Songs have been written about Pronghorn antelope. To see them running across the plains is the quintessence of wild Texas. But Trans-Pecos pronghorn are in trouble, another of the more than 1,300 species of concern that need our help, yet could resurge if the Recovering America’s Wildlife Act passes.

At least 17,000 pronghorn historically roamed the West Texas region, but by 2012 there were estimated to be fewer than 3,000. Today, restoration efforts have begun to move the needle toward recovery.

Since 2011 about 780 pronghorn have been translocated from the Texas Panhandle, where populations are strong, to supplement dwindling numbers around Marfa and Marathon. As of last summer, pronghorn numbers had doubled, based on TPWD aerial surveys.

Earl Nottingham, TPWD

It’s the kind of conservation work that could be significantly scaled up if the Recovering America's Wildlife Act passes. The bill would provide an estimated $63 million per year to Texas, and that would mean huge gains for Texas wildlife. For pronghorn, it could restore and improve the desert grasslands they share with many species, benefiting grassland birds and other wildlife.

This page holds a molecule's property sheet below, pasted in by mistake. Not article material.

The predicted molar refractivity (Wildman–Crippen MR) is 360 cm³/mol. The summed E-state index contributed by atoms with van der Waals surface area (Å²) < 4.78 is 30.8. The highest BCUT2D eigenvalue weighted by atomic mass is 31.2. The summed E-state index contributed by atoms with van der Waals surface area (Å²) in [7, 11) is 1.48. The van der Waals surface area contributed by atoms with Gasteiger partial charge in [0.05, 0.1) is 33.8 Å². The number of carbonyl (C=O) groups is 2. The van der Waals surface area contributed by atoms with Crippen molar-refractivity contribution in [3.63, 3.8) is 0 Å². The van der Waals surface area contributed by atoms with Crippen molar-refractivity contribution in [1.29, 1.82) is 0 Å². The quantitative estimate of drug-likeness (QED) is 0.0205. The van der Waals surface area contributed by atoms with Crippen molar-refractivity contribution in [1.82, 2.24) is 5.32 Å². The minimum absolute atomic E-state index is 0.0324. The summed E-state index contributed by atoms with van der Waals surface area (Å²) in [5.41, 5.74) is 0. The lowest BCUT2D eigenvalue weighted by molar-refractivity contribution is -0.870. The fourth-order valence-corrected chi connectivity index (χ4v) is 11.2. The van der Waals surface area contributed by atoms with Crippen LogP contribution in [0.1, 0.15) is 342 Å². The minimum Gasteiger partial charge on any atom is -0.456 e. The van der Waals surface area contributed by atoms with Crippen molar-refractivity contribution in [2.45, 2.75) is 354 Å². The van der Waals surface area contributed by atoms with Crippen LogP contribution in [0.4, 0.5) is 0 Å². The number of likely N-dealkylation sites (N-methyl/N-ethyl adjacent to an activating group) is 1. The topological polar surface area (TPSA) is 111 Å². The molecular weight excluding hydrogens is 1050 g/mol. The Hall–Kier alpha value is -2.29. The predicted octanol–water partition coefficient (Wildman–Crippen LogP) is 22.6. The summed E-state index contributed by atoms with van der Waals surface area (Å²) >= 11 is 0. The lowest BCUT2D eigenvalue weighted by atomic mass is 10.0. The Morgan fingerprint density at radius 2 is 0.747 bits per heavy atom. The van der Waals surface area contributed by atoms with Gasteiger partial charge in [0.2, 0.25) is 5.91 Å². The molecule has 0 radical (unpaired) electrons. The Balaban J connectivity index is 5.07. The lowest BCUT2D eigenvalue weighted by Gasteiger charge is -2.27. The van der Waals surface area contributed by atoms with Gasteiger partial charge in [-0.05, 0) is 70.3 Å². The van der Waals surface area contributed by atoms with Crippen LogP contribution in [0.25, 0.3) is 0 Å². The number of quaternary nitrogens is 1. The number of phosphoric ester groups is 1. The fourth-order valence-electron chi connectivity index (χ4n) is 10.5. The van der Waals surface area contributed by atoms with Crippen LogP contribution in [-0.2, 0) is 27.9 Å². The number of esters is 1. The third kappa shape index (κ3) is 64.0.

A ready framework to expand pronghorn restoration exists with the Trans-Pecos Pronghorn Restoration Project. Recovering America's Wildlife Act funding could work well here through possible grants to universities, non-profit partners and others in the multi-year, public-private partnership that has raised private donations to begin to reverse declining pronghorn populations.  

Partners include private landowners, the Texas Parks and Wildlife Department (TPWD), Borderlands Research Institute at Sul Ross State University (BRI), Trans-Pecos Pronghorn Working Group, Texas Parks and Wildlife Foundation (TPWF), and USDA-Wildlife Services.

The Recovering America's Wildlife Act won’t pass unless people who care take action! Learn how to speak out for wildlife, including how to write your U.S. congressional rep, on the tool kit page.

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Earl Nottingham, TPWD